‘Yuri Kuma Arashi’ anime drama has an eye for truth and beauty

“Yuri Kuma Arashi,” which is most appropriately translated as “Lesbian Bear Storm,” is an animated romantic drama. Viewers follow the life of Tsubaki Kureha, whose mother and girlfriend Sumiko have fallen prey to bear attacks, leading Kureha to take up arms in revenge.

When two bears, Ginko and Lulu, cross a titanic defensive wall and infiltrate Kureha’s school in human disguises, this surreal story begins to unfold. Meanwhile, a group called The Invisible Storm plots to exclude any person who transgresses social rules.

Though it is only through half of its run, “Yuri Kuma Arashi” has already proven itself a unique platform for abstract symbolism, erotic romance and psychological horror.

Directed by famed anime creator Kunihiko Ikuhara (“Revolutionary Girl Utena” and “Sailor Moon”), the show has a visual language familiar only to those who have seen his work before.

Because of the constrained budgets of Japanese animation production, Ikuhara and production studio Silver Link have created a world that is rich in detail and striking while static. The formal aspect of the show combines a decorative obsession with floral imagery borrowed from horror films.

For instance, the carpet pattern from “The Shining” makes an appearance along with distinct references to Dario Argento’s classic shock movie “Suspiria.” These paradoxical aesthetic influences tell much about the tone of the show as well, varying wildly from mournful to goofy to disturbing, often within a single episode.

The high school where most of the story takes place is far from the sterile, monotonous location often depicted in anime. Instead, it is a strangely foreboding triangular structure concealing numerous hiding spots for various conspiracies to unfold.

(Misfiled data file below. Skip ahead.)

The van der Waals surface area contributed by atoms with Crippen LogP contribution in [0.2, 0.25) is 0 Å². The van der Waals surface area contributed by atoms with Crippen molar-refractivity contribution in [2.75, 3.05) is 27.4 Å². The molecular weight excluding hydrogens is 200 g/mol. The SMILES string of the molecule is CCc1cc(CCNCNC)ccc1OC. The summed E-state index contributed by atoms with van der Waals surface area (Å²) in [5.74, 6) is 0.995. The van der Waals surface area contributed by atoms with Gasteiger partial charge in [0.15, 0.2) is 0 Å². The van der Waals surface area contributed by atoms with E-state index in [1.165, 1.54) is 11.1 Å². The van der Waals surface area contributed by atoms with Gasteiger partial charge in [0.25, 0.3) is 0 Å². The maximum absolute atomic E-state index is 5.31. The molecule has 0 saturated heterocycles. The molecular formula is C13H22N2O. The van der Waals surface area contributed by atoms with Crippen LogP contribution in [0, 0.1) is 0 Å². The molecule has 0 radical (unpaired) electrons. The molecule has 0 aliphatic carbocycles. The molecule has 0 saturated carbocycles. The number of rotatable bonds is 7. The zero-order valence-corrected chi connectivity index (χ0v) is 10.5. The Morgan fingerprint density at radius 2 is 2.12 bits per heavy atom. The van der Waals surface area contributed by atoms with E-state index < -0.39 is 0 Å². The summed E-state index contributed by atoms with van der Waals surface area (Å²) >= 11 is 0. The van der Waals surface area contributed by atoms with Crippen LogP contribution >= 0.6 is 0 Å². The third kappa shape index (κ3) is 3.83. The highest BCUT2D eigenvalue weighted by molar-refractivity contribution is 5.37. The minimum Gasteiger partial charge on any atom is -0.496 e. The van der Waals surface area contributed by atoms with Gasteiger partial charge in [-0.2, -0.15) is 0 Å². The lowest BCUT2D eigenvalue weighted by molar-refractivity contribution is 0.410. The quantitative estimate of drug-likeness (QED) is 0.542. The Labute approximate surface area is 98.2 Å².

Like his earlier efforts, this show communicates its story in an elliptical way. Comprehending characters’ actions and motivations requires an attention to the symbolic detail inhabiting the frame.

Unlike most animation which conveys drama in concrete and literal ways, “Yuri Kuma Arashi” takes mundane images like cooking, or surreal ones like a girl kicking her brother into a volcano in a cardboard box, and imbues each with a greater significance.

Motifs and set phrases repeat in each episode, ensuring that the viewer will notice these recurrences and begin to draw connections. Over time, these ritualistic phrases take on a different meaning and the symbolic system of the show becomes richer and more provocative.

Also provocative is the romantic content of the show which has a completely female cast, other than a few anthropomorphic bears called the Judgements. From the opening title song, the show delights in same-gender sensuality, with copious non-explicit nudity and tightly-wound eroticism.

Much of the symbolism suits this theme, focusing on lilies blooming from characters’ chests, honey-sealing promises between characters and various allegorical fairy tales spelling out backstories.

All the relationships between the women of the show, whether platonic or not, are almost byzantine. For every truthful love, there is a deceitful offer of friendship, and for every indulgence there is a painful denial, especially when death destroys treasured relationships.

Despite its fanciful airs, “Yuri Kuma Arashi” is able to use visuals and music to convey often painful realities about love and its potentially destructive pretenders.

Though there are some questionably exploitative images of the characters, the eroticism of the show is rarely fetishistic. Rather, genuine intimacy emerges from the closeness of the characters, which gives the show a unique charge to it, distinct from the shallow titillation of fan-service shows.

For those interested in anime or a romantic drama with an eye for truth and beauty, “Yuri Kuma Arashi” is an excellent choice. It is currently available streaming online through Funimation.